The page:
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The state of Social Security: How Congress can address potential shortages

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Westend61/Getty Images/Westend61

You've worked hard and done your best to look out for your family while saving for the future, so it's understandable that you may be curious to learn what resources you'll have available for your retirement years—such as Social Security.

A common concern among workers right now is that Social Security may one day run out, leaving many people unprepared to cover the costs of a long retirement. Will Social Security run out before current workers can tap into their benefits?

Unless a major intervention occurs, Social Security benefits are likely to be reduced in the future—but some benefits still will be paid out. The situation may be remedied if appropriate action is taken, but it does mean that workers should save independently for retirement to make sure they have enough money accumulated to support themselves in their golden years.

The truth is, none of us accurately can predict the future of Social Security. Changes are likely to be made in the coming years to try to fix this program. Here's more insight into the current Social Security crisis, what some proposed solutions are and how they might affect taxpayers.

The current state of Social Security

The Social Security program has been paying out benefits to Americans since 1935. In 2022, an average of 66 million people are receiving Social Security payments every month. These benefits exist to provide consistent monthly income to workers—or their family members—who either have reached old age, died or become disabled.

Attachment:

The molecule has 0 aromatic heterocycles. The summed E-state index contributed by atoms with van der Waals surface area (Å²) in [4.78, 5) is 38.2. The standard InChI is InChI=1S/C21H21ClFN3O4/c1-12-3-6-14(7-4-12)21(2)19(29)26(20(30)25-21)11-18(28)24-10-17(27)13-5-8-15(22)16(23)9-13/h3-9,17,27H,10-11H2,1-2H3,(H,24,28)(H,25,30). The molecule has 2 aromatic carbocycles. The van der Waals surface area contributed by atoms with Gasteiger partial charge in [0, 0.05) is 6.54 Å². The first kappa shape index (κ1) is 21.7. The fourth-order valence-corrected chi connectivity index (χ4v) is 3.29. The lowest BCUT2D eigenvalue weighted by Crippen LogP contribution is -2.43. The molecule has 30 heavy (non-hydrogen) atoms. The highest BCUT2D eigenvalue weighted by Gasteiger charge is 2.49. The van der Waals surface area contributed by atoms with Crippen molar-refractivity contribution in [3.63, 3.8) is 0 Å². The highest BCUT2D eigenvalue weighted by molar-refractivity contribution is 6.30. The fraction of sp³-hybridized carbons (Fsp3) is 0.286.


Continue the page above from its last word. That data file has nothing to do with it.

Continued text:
Social Security is paid out from two main trust fund reserves: the Old-Age and Survivors Insurance (OASI) Trust Fund and the Disability Insurance (DI) Trust Fund (referred to together as OASDI). They're funded by both tax revenue and interest from Treasury securities investments. In 2021, the total of all benefit payouts from Social Security, excluding payments to the Railroad Retirement Board, was $1.133 trillion—$993 billion from the OASI Trust Fund and $140 billion from the DI Trust Fund.

The big concern surrounding Social Security is that the benefits that many workers are currently paying into will run out before they reach a point in their life where they qualify for these benefits. In its 2022 report, the Social Security department actually projected that the DI Trust Fund wouldn't run out anytime before 2096. However, that fund pertains just to disability insurance. The fund that retirees and survivors receive benefits from, the OASI Trust Fund, has an expected depletion date of 2034. If pooled together, the combined OASDI funds could make it to 2035.

Why Social Security shortages are a problem

Understandably, many people are concerned about the potential Social Security shortages as they may be planning to rely on Social Security benefits to help them stay afloat during retirement.

Shortages are on the horizon for quite a few reasons. To start, the nation's current Social Security needs are larger than the annual tax collection amount. Because the Social Security Administration (SSA) is paying out more benefits each year than the revenue generated to supply these funds, the nation's Social Security savings quickly are being depleted. Once this happens, the program would rely solely on ongoing tax revenue, which is expected only to cover around 76% of currently scheduled benefits.